Singapore offers ‘deeper level’ engagement for Chinese tourists
Singapore is looking to drive up the numbers of Chinese tourist arrivals by offering experiences of a “deeper level”.
With the majority population comprising ethnic Chinese, Singapore’s Tourism Board says it is looking to captivate tourists from the mainland by giving them a glance into the Singaporean lifestyle.
At a new branding campaign launched in Beijing on Tuesday, the agency’s chief executive Lionel Yeo said most of the Chinese have some level of familiarity with Singapore.
“They know the Singapore story, they know our founding prime minister. We want to invite them to know us in a deeper and more intimate way,” Yeo said, as quoted by the Straits Times.
Chinese tourists topped the list of spenders in Singapore, forking out some SGD2.8 billion last year, mostly on shopping.
In 2016, the government recorded 2.86 million Chinese tourists to the country. The number of Chinese tourist arrivals to Singapore is second to Indonesia, but the figure was surprisingly more than visits by neighboring Malaysians.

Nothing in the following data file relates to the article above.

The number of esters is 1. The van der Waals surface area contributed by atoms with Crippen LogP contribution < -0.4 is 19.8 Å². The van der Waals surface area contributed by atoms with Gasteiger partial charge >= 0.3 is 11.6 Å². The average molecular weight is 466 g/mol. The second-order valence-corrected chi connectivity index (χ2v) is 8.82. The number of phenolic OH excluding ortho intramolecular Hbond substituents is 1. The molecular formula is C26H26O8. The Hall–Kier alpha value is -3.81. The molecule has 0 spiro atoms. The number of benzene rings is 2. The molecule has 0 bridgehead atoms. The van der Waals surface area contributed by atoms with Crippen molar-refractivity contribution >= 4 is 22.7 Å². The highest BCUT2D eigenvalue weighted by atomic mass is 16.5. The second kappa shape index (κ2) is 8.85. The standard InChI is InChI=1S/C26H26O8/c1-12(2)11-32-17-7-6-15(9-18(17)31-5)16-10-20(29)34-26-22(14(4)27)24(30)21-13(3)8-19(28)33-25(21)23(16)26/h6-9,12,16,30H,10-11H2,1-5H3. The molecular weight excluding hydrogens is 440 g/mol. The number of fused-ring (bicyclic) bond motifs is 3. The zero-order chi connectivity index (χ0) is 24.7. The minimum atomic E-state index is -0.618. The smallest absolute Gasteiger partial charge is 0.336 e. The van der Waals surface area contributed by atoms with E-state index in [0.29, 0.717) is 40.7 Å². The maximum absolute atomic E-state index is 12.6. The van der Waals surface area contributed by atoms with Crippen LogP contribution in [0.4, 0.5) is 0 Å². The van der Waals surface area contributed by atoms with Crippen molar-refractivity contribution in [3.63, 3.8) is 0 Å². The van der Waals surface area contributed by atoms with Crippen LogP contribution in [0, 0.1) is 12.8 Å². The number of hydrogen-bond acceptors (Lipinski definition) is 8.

“The millennial segment is a very big one for Chinese. Research has shown that they are seeking to explore a destination in a much deeper way. They want to go beyond the usual tourism landmarks, they want to live like a local, see where the locals eat and hang out,” Yeo said.
Yeo said although there was growing affluence and savviness among the Chinese, many of who were drawn to exotic places like Brazil, Singapore remain a destination that they were comfortable with.
He said, for example, the mainlanders from the southern provinces such as Guangzhou, see Singapore as a place to spend their long weekends.
“Singapore, with its multicultural heritage in food and architecture, will be worth discovering… and we are confident that we can get repeat travelers as well,” he said.
The new campaign also saw the appointments of singers Stefanie Sun and Nathan Hartono as new tourism ambassadors in China.
Sun said the invitation to view the Singaporean lifestyle was a departure from traditional attractions such as the Universal Studio and Marina Bay Sands.
“This campaign is more about brand building, not just about tourism… It is quite a step up,” Sun said.